The trial judge outright dismissed eight out of the 10 claims Lake originally asserted. Two much narrower claims were argued before the judge in a two-day trial where Lake’s attorney called forward a cast of characters to testify, including a Pennsylvania-based investigator who spoke about a phone call from someone named “Betty” and a pollster whose firm is banned from FiveThirtyEight’s analysis.

The contest was rejected by the trial court and then rejected again on appeal before the appellate court. The Arizona Supreme Court rejected all but one of Lake’s claims. 

The remaining claim — which alleges that the lower court erred when it dismissed issues over signature verification — will go back to the trial court for further review. At the trial court level, Lake will have to prove that Maricopa County’s use of signature matching on early mail-in ballots did not comply with Arizona law and that this alleged misconduct altered the outcome of the election in a substantive way.

Secretary of state candidate Mark Finchem

The third major election contest came from Finchem, who lost to Adrian Fontes (D) by over 120,000 votes in the race for secretary of state. In the original lawsuit, Finchem was joined by Jeff Zink, a GOP candidate running against Rep. Ruben Gallego (D-Ariz.) in Arizona’s 3rd Congressional District. Finchem lost his race by the largest margin of all of the far-right candidates running for statewide positions; Zink lost in a landslide by over 52 percentage points. (Zink soon removed himself from the lawsuit.) 

Finchem alleged that widespread failures in Maricopa County “resulted in Arizona becoming a laughingstock among the 50 states.” The lawsuit directly blamed many of Maricopa County’s issues on Hobbs, suggesting that she should have recused herself from overseeing the state’s elections since she was running for governor. Without all of these alleged violations of Arizona law, the lawsuit argued that “201,232 votes would have gone to Finchem, changing the outcome of the election in favor of Plaintiff.” (There is no explanation of how these figures were calculated.)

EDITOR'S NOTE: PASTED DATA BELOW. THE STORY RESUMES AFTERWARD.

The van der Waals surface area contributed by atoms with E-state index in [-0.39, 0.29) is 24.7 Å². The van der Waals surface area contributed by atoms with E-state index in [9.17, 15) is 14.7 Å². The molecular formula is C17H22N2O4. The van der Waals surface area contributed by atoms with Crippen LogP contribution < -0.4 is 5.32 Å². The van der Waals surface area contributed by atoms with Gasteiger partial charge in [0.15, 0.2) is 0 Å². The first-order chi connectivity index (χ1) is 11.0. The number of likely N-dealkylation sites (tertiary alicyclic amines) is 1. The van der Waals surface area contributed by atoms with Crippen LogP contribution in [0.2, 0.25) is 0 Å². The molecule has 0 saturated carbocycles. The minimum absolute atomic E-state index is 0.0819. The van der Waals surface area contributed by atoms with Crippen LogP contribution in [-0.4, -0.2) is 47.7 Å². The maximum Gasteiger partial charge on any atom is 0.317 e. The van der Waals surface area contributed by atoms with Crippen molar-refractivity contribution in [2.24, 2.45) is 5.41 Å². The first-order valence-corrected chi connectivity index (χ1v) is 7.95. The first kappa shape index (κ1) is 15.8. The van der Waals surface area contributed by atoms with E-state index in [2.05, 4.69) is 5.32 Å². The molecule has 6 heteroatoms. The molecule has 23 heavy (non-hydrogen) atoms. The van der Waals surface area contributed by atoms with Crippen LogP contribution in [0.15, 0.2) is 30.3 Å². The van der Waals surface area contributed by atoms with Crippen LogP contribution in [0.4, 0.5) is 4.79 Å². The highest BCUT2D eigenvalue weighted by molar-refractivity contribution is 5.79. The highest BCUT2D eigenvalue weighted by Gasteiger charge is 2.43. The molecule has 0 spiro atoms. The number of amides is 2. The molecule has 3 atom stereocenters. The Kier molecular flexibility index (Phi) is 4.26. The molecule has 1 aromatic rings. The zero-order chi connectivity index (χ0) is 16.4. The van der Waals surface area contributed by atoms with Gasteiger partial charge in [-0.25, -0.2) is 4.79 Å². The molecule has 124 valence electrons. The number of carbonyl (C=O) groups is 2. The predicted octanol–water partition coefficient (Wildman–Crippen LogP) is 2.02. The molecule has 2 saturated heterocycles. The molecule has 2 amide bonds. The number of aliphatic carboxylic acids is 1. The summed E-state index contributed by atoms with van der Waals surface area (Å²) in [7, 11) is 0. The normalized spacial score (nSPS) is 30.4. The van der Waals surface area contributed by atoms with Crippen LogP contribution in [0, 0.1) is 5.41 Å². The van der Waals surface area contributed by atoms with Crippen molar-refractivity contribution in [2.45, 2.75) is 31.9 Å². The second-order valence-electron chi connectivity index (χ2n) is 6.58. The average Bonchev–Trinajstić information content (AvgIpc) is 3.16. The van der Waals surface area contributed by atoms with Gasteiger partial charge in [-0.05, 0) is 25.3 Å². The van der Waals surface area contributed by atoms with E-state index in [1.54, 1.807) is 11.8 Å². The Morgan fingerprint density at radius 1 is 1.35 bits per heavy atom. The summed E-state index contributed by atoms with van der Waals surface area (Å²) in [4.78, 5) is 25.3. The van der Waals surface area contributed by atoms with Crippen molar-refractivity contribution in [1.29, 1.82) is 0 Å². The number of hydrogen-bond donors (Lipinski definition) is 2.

The contest asked the court to annul the the election at hand, order ballots to be inspected for fraud, require a “state-wide special election, counted by hand, without the use of electronic vote tabulation systems at the precinct level, [and] no mail in ballots” and open an investigation into Hobbs.

A court dismissed the lawsuit in December 2022. Finchem then attempted to skip the intermediate court and appealed the decision to the Arizona Supreme Court, which rejected the appeal. Now, litigation is ongoing at the Arizona Court of Appeals, though the case is currently paused

The who’s who of legal representation

Notably, Hamadeh’s lawsuit is the only one of the three election contests backed by the Republican National Committee (RNC). Finchem lamented on Twitter: “NO RNC LAWYER IS CALLING ME TO HELP.” 

Lake, without the RNC’s backing, turned to the lawyer for the now-defunct Cyber Ninjas that helped run Arizona’s so-called audit of the 2020 election. County election officials released a report rebutting Cyber Ninja’s effort, concluding that nearly all of the claims made were misleading or patently false. 

Despite no RNC lawyer calling him, Finchem also managed to find legal representation — the same lawyer who represented Cochise County, Arizona in the county’s last round of litigation over its failed plan to conduct a hand count of midterm election results. During a hearing, the lawyer said that he took Finchem’s case because “someone has to do it” and if he gets disbarred, it’s okay because he wants to retire anyway. Later on, the trial court did in fact impose sanctions on the attorney for filing a frivolous lawsuit.

While Hamadeh, Lake and Finchem continue to file court documents and tweet inflammatory claims, Mayes, Hobbs and Fontes are busy governing the Grand Canyon State.